Impact Study of Mandatory Evidence Submission Law for Sexual Assault Kits Shows Law Hasn't Led to More Reporting

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A Police Foundation study has found the five-year-old law mandating the testing of sexual assault kits in Texas has not led to an increase in reporting of the crimes, and inconsistent compliance has limited its effectiveness.

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As state legislatures across the country seek to reform the way sexual assault kits are handled, it is critical they understand challenges to meaningfully implementing these laws, and learn from the experiences of trailblazing states like Texas.

While criminal justice officials in Texas generally support universal testing of sexual assault kits, which in recent years has led to arrests in a small percentage of previously unsolved crimes, a Police Foundation study has found the five-year-old law mandating the testing has not led to an increase in reporting of the crimes, and inconsistent compliance has limited its effectiveness.

Those are some of the key conclusions in the second report of findings released today in the Texas Sexual Assault Kit Evaluation Project, Effects of SB1636 on Processing and Dispositions of Sexual Assault Cases in Texas.

The study offers lessons learned and next steps not just for Texas, but also for other states across the country pursuing reform.

“SB1636 was a big step forward to showing sexual assault victims that their complaints will be investigated thoroughly by law enforcement agencies,” said Rob Davis, Chief Social Scientist of the Police Foundation. “The additional work resulting from universal testing has been greatest at the beginning of the criminal justice process: Crime labs have seen the greatest increase in workloads, police investigators less so, and prosecutors least.”

Given the lack of academic research and evaluation of the impact of state legislative reform efforts, the Police Foundation partnered with the National Center for Victims of Crime and the Joyful Heart Foundation, with the generous support of the Communities Foundation of Texas, to establish the Texas Sexual Assault Kit Evaluation Project. Over the past two years, the Project has studied the impact of SB1636 on statewide trends in sexual assault reports, arrests, prosecutions, and convictions; resources and workloads at law enforcement agencies, prosecutorial agencies, and local crime laboratories; and progress in the Department of Public Safety’s efforts to collect and test all untested sexual assault kits from law enforcement agency storage rooms.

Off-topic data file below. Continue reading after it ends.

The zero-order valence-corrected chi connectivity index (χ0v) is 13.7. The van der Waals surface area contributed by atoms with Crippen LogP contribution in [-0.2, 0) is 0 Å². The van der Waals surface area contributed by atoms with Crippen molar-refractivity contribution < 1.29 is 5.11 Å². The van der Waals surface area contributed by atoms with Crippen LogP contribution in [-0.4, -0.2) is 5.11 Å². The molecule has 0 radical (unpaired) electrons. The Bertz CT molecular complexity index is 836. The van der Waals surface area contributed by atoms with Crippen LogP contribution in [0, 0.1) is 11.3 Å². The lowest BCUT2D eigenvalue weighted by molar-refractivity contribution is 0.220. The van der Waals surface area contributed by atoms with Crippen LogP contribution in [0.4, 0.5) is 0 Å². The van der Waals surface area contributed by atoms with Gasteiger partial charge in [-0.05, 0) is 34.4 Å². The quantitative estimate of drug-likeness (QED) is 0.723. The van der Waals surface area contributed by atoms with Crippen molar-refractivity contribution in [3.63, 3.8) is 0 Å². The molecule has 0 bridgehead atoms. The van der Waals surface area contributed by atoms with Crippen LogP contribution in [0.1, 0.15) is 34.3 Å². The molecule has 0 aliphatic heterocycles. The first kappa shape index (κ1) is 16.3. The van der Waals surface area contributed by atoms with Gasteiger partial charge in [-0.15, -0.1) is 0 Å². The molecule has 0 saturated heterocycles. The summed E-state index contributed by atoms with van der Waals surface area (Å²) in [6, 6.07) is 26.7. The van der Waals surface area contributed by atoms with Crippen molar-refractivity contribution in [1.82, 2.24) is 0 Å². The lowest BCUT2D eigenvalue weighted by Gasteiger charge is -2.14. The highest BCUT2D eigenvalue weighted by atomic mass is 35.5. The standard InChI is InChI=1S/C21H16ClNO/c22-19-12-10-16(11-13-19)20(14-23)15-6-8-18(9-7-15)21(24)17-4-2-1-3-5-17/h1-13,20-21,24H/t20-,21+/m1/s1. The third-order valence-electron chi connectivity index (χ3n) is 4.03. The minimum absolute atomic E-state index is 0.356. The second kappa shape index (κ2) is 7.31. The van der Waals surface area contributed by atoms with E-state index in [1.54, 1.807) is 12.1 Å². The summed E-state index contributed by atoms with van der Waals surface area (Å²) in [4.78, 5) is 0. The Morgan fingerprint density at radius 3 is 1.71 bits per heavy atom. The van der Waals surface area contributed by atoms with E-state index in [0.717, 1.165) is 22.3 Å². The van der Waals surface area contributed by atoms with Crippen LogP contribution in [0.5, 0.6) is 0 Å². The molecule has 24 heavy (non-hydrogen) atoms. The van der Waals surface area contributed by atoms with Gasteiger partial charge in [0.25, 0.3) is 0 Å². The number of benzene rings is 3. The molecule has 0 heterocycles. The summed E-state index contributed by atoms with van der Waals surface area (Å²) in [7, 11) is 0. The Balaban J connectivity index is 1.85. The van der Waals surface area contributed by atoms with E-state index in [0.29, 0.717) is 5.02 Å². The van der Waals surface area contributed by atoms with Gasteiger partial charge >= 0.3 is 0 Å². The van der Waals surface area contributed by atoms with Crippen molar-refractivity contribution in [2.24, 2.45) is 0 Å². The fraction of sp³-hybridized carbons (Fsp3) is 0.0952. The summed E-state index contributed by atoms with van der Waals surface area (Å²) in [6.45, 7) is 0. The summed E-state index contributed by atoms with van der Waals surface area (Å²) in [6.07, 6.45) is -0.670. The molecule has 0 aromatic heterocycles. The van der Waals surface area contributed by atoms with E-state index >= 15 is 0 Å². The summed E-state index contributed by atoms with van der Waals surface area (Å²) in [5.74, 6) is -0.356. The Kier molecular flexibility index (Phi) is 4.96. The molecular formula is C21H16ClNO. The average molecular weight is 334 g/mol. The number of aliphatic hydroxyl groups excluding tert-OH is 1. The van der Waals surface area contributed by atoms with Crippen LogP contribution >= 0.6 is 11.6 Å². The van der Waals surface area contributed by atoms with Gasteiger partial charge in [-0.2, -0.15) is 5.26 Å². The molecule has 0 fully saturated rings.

Findings included:

  • SB1636 did not impact reporting or arrests in sexual assault cases.
  • The DPS received more than 19,000 archived sexual assault kits but those have come from just 156 of the 2,100 agencies in Texas.
  • Roughly 10 percent of CODIS hits, or 1-5 percent of all pre-August/2011 cases submitted by local agencies for DNA testing, have resulted in an arrest. We expect that there will be convictions in most of the arrest cases.

After a sexual assault, victims typically undergo a medical forensic examination to collect evidence in a sexual assault kit. Once collected, tested, and entered into the national DNA database, the evidence in sexual assault kits can identify unknown offenders, link crimes together, and exonerate the wrongfully convicted. Despite this, experts estimate that hundreds of thousands of sexual assault kits sit untested in law enforcement evidence rooms nationwide.

In 2011, when legislators passed SB1636, Texas became the second state in the nation to require the testing of all kits being held in law enforcement evidence rooms. SB1636 included three major provisions: first, it required that law enforcement agencies submit all newly collected kits for testing; second, it required law enforcement agencies to count all untested kits they had in storage that were connected to a reported crime; and third, it required law enforcement agencies to submit these untested kits to the Department of Public Safety or another public laboratory for testing.

Project researchers – Robert Davis (Chief Social Scientist, Police Foundation), Torie Camp, Susan Howley (Director of Public Policy, National Center for Victims of Crime), Dr. William Wells (Professor, Sam Houston State University), and Ilse Knecht (Director of Policy and Advocacy, Joyful Heart Foundation) – used a mixed-methods research approach to study the effects of SB1636, conducting interviews with key stakeholders at the state and local level and analyzing data to capture the implementation of the law across Texas.

This study should help legislators across the country navigate potential issues that Texas officials have already dealt with, potentially streamlining the process for their states.

“As state legislatures across the country seek to reform the way sexual assault kits are handled, it is critical they understand challenges to meaningfully implementing these laws, and learn from the experiences of trailblazing states like Texas,” Knecht said. “The Texas Sexual Assault Kit Evaluation Project offers a much-needed study of what happens after successful legislative reform in a state, and recommendations to strengthen implementation.”

For background and more information about the Texas Sexual Assault Kit Evaluation Project, please visit http://www.texassak.org.

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Rob Davis
@PoliceFound
since: 02/2014
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